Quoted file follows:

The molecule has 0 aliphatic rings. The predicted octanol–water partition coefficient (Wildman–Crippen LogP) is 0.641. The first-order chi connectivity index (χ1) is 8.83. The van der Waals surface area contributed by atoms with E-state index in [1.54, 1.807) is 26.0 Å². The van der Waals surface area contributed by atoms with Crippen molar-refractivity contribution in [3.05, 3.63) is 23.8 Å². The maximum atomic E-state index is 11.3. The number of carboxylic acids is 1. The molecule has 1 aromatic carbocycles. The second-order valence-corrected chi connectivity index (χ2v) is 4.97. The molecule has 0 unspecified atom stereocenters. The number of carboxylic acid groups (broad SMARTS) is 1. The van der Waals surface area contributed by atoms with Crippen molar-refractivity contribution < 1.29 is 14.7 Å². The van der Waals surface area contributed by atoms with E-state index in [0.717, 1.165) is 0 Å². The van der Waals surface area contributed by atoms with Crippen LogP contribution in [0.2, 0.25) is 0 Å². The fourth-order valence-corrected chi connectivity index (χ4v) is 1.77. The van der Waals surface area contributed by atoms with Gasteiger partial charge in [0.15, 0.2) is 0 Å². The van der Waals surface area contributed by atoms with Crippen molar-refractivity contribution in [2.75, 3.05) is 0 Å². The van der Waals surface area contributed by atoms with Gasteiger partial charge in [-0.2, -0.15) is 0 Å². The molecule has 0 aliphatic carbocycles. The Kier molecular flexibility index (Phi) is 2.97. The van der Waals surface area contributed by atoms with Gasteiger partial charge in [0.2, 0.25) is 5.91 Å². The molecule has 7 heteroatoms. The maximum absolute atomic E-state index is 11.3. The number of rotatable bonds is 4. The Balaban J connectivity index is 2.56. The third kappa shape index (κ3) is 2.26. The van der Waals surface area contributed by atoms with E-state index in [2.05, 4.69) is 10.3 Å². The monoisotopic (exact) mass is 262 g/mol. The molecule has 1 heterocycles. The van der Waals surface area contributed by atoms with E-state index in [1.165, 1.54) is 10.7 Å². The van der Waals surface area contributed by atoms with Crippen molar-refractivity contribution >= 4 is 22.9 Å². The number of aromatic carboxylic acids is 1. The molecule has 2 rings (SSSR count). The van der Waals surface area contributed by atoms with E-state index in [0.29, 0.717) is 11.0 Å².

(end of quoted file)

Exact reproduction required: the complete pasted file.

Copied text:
The molecule has 0 aliphatic rings. The predicted octanol–water partition coefficient (Wildman–Crippen LogP) is 0.641. The first-order chi connectivity index (χ1) is 8.83. The van der Waals surface area contributed by atoms with E-state index in [1.54, 1.807) is 26.0 Å². The van der Waals surface area contributed by atoms with Crippen molar-refractivity contribution in [3.05, 3.63) is 23.8 Å². The maximum atomic E-state index is 11.3. The number of carboxylic acids is 1. The molecule has 1 aromatic carbocycles. The second-order valence-corrected chi connectivity index (χ2v) is 4.97. The molecule has 0 unspecified atom stereocenters. The number of carboxylic acid groups (broad SMARTS) is 1. The van der Waals surface area contributed by atoms with Crippen molar-refractivity contribution < 1.29 is 14.7 Å². The van der Waals surface area contributed by atoms with E-state index in [0.717, 1.165) is 0 Å². The van der Waals surface area contributed by atoms with Crippen LogP contribution in [0.2, 0.25) is 0 Å². The fourth-order valence-corrected chi connectivity index (χ4v) is 1.77. The van der Waals surface area contributed by atoms with Gasteiger partial charge in [0.15, 0.2) is 0 Å². The van der Waals surface area contributed by atoms with Crippen molar-refractivity contribution in [2.75, 3.05) is 0 Å². The van der Waals surface area contributed by atoms with Gasteiger partial charge in [-0.2, -0.15) is 0 Å². The molecule has 0 aliphatic carbocycles. The Kier molecular flexibility index (Phi) is 2.97. The van der Waals surface area contributed by atoms with Gasteiger partial charge in [0.2, 0.25) is 5.91 Å². The molecule has 7 heteroatoms. The maximum absolute atomic E-state index is 11.3. The number of rotatable bonds is 4. The Balaban J connectivity index is 2.56. The third kappa shape index (κ3) is 2.26. The van der Waals surface area contributed by atoms with E-state index in [2.05, 4.69) is 10.3 Å². The monoisotopic (exact) mass is 262 g/mol. The molecule has 1 heterocycles. The van der Waals surface area contributed by atoms with E-state index in [1.165, 1.54) is 10.7 Å². The van der Waals surface area contributed by atoms with Crippen molar-refractivity contribution >= 4 is 22.9 Å². The number of aromatic carboxylic acids is 1. The molecule has 2 rings (SSSR count). The van der Waals surface area contributed by atoms with E-state index in [0.29, 0.717) is 11.0 Å².